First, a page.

The elder Dawes was found gagged and hogtied in the trunk of his own car Nov. 13, 1982. An autopsy indicated he was strangled, probably with the bright yellow nylon cord tied around his neck and attached to his feet. The car had been parked at Albertsons in Holiday for at least a week. Dawes was last seen by friends in Tampa during the early morning hours of Halloween day.
Mrs. Dawes said she had last seen her husband Oct. 29 and reported him missing to Hillsborough authorities Nov. 3. In that report, Mrs. Dawes said they were in the process of getting a divorce and had not been speaking to each other. She told authorities she suspected he had been seeing other women.
Friends and associates of Herbert Dawes told detectives that he did not get along with his son and had been dating another woman while planning a divorce. Mrs. Dawes advised officials that she had received a letter from her attorney dated Oct. 26, 1982, indicating that she could keep their house and most personal property but would receive no more financial support from her husband after Nov. 15, 1982.
In January 1983, when Mrs. Dawes was unable to collect her husband's pension, she called Pasco detectives to complain. She said her husband's former employer had blamed the situation on the murder investigation. Detectives initially told her she was not a suspect and invited her in to discuss the matter. On Jan. 6, 1983, in a discussion with sheriff's Detectives Mike Phillipa and Augie Stahl, Mrs. Dawes was asked if she would take a polygraph and answer questions pertaining to her husband's death.
"Do you want me to hang myself by taking a polygraph?" Mrs. Dawes asked, according to a written report made by the detectives.
If taking a polygraph was the only way to gain access to the pension and $23,000 in life insurance benefits, she would forgo the benefits, she told the detectives.
Hillsborough County sheriff's Capt. Richard Cipriano, a sergeant in charge of internal affairs at the time of the 1982 investigation, said Wednesday that he recalled helping Pasco detectives set up an interview with Ricky Dawes. Cipriano said the department did nothing to block the investigation.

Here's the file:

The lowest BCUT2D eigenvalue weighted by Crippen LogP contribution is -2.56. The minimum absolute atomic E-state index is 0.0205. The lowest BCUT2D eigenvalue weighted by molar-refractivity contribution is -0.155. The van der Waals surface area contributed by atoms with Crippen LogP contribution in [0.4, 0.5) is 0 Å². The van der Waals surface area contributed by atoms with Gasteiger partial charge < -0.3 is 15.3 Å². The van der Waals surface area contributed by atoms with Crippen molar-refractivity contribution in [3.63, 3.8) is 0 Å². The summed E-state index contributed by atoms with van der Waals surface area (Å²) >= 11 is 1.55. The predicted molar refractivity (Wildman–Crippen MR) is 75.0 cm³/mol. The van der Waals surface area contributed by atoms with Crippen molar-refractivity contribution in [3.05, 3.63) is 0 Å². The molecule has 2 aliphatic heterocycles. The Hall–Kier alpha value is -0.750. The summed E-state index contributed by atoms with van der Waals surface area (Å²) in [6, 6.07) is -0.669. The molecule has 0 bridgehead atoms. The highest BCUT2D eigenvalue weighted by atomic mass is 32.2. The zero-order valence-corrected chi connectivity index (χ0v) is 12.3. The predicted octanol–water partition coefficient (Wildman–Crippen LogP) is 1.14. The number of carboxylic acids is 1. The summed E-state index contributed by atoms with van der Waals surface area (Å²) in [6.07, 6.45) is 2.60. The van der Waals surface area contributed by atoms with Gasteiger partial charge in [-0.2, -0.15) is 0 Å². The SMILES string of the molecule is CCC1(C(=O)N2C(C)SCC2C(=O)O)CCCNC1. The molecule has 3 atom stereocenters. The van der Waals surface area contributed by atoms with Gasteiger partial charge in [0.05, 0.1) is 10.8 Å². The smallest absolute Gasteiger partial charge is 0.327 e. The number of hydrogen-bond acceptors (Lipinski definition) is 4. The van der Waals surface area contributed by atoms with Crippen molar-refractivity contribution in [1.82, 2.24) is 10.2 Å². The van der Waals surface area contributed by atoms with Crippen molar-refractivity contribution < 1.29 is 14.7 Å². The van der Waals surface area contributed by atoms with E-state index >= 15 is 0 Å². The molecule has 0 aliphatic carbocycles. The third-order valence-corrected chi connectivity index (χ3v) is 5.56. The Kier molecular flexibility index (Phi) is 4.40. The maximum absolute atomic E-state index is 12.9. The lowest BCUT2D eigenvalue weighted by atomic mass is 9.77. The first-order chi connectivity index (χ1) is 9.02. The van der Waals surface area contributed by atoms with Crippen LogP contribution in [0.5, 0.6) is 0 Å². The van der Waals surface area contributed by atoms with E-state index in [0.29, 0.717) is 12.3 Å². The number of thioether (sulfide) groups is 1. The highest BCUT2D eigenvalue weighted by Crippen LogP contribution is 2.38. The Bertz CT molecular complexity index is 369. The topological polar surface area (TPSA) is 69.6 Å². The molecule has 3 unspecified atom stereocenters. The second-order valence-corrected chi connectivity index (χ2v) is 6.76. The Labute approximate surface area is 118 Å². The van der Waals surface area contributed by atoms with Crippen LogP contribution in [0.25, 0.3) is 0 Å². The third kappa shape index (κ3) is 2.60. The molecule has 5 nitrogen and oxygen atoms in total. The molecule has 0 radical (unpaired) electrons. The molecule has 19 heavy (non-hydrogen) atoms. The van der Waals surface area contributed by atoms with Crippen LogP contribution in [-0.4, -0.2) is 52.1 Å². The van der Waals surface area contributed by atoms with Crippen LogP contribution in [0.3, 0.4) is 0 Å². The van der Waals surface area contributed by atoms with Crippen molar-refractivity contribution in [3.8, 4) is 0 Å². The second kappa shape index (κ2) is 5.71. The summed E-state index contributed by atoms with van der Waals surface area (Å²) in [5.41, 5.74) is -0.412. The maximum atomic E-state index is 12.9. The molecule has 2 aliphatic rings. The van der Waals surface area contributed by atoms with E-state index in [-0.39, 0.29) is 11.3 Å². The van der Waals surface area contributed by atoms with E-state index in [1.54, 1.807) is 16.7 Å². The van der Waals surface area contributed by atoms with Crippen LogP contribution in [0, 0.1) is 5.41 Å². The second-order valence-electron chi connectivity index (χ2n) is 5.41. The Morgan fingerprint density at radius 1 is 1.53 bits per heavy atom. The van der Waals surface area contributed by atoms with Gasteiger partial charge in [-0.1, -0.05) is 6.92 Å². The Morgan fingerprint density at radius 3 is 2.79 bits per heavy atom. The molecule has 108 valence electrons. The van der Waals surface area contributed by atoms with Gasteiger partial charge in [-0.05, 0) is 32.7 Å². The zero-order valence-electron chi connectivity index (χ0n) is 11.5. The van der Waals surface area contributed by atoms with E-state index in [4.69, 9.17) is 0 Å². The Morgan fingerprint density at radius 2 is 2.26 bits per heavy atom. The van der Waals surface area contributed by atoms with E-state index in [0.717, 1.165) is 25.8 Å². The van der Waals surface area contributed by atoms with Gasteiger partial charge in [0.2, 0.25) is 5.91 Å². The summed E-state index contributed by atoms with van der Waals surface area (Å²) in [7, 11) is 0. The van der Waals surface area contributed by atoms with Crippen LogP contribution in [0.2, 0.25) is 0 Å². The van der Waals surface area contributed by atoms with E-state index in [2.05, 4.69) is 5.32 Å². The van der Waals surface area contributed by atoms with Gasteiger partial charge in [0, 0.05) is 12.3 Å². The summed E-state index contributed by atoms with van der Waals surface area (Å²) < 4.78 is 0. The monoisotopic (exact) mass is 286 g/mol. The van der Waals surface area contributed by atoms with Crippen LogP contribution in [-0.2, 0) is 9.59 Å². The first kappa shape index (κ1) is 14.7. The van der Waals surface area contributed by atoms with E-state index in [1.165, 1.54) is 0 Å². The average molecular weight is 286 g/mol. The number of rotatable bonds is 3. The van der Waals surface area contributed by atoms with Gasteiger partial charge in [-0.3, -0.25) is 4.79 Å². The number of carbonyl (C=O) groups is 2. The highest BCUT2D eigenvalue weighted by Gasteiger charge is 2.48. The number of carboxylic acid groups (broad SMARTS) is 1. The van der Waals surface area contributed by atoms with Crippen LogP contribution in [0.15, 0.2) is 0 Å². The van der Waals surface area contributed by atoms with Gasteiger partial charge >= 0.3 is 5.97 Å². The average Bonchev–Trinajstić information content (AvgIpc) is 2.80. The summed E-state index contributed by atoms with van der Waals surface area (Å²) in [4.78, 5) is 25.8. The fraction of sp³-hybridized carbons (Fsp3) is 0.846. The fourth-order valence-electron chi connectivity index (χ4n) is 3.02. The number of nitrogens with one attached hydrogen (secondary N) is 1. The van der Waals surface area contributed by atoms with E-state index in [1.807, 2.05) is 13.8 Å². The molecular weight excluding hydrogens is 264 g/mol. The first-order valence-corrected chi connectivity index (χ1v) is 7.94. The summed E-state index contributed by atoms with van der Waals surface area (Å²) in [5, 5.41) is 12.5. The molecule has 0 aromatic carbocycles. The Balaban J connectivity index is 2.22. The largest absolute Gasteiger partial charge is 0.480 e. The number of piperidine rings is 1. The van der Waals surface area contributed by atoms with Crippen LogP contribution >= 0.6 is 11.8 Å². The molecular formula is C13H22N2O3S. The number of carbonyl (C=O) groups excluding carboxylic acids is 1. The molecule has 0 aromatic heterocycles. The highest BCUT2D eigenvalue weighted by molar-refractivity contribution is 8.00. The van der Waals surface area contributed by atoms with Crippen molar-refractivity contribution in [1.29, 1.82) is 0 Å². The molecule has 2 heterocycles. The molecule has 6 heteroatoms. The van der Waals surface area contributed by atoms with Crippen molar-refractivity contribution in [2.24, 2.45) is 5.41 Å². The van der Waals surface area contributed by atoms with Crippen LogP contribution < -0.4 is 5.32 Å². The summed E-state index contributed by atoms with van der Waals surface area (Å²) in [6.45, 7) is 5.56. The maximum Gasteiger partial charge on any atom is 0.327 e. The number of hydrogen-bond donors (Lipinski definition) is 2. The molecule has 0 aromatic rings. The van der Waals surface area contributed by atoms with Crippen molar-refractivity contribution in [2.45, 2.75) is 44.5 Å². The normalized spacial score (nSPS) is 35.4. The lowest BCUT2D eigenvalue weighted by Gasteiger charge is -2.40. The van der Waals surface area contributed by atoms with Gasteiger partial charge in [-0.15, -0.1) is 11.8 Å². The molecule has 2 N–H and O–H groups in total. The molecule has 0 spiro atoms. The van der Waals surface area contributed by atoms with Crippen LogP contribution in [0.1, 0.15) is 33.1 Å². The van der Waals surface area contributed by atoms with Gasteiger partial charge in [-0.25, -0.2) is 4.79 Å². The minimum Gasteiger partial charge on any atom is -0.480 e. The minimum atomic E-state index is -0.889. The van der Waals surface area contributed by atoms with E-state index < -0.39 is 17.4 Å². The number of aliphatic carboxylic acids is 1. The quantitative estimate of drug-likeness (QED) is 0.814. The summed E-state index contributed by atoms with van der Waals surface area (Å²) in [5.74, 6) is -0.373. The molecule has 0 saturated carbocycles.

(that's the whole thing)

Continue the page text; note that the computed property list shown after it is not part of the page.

"All they wanted to do is talk to him," Cipriano said. "I remember distinctly some loud conversation. I was about 30 feet away. They suspected that he and his mother had something to do with his father's death."
Cipriano said he did not recall Pasco detectives telling anyone about organized crime connections to the Dawes family and does not recall being advised that Dawes was refusing to take a polygraph.
"He's a citizen, he's got that right," Cipriano said.
Deputy Dawes has now been accused of leaking from the department's intelligence files a list of 40 targets, including some identified as members of organized crime families. Dawes, Key Bank vice president Michael Pupello and reputed crime family member Santo Trafficante III have been charged with perjury, and criminal disclosure in connection with the leaked list.
Prosecutors in Tampa say the premature leaking of the list led to a premature end of extensive wiretaps on targets of the Key Bank investigation.
Dawes resigned his law enforcement job the day he was interviewed by investigators. He has denied ever having seen the list, but investigators say Dawes' thumbprint was found on the list.
_ Staff writer Jeff Testerman contributed to this report.